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Tributes pour in for 'hero' Mandela

People across Britain praise life of anti-apartheid leader

World leaders continued to heap praise on anti-apartheid hero Nelson Mandela over the weekend.

But it was at grass-roots level that true affection for the revolutionary leader was being expressed.

At Premier League football matches fans and players held a minute's applause in Mr Mandela's honour before kick-off on Saturday.

And in pubs and clubs hastily opened books of condolences quickly filling with signatures and messages, including Mr Mandela's own words of struggle for justice, equality, freedom and the eradication of poverty.

One contributor wrote Amandla! - the Xhosa and Zulu word for power - in a condolence book at the socialist Trades Club in Hebden Bridge, West Yorkshire.

Meanwhile at a concert in the town on Saturday night led by folk singer Dick Gaughan, a single candle burned on a table bearing a bunch of flowers throughout the evening.

Manchester City fans poured in their tributes for Mr Mandela on the club's website. The club enjoyed a special link with Mr Mandela after he visited players in the changing rooms during their 2009 South Africa tour.

In communities across South Africa including the township of Soweto - scene of some of the apartheid regime's most brutal repression - people took to the streets to sing and dance expressing a mixture of grief at Mr Mandela's death celebration of his life.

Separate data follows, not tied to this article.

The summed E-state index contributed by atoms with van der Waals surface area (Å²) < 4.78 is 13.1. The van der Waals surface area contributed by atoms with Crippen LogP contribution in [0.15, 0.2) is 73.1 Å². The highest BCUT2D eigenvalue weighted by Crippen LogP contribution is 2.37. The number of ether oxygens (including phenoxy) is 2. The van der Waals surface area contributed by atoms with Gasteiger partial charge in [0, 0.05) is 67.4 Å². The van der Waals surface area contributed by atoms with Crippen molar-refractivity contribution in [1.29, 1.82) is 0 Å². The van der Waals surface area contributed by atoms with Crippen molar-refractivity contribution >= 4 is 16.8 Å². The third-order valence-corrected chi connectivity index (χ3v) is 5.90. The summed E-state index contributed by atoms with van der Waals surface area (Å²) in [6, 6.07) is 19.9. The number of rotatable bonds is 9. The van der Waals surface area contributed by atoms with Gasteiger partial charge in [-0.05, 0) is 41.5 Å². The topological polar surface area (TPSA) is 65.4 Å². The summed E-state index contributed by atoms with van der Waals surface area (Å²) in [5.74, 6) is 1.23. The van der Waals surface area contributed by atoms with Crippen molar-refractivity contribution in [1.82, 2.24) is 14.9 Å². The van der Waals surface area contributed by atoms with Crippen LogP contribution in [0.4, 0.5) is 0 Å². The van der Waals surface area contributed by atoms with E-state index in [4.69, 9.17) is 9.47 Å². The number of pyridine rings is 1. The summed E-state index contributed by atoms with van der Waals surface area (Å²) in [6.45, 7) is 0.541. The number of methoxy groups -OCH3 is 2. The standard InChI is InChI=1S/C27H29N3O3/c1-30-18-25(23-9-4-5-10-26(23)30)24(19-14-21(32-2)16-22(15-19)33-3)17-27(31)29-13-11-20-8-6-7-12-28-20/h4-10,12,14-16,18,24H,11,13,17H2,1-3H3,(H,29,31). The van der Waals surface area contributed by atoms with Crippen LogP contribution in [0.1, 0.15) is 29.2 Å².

A memorial service takes place there tomorrow.

Mr Mandela, who died on Thursday at the age of 95 after a long illness, suffered 27 years of incarceration - most of it in the notorious Robben Island prison - for refusing to relinquish his struggle against the racist apartheid system.

His struggle inspired an international mobilisation against the South African government which contributed to the destruction of apartheid and the achievement of democracy in South Africa.

Archbishop of Canterbury Justin Welby, speaking at a memorial service at St Martin-in-the-Fields in London's Trafalgar Square yesterday, said he was one of the world's "rarest leaders."

Britain's MPs are expected to devote today's parliamentary proceedings to paying tribute to Mr Mandela.

A state funeral will be staged for Mr Mandela in South Africa on December 15. From Wednesday he will lie in state in Pretoria.


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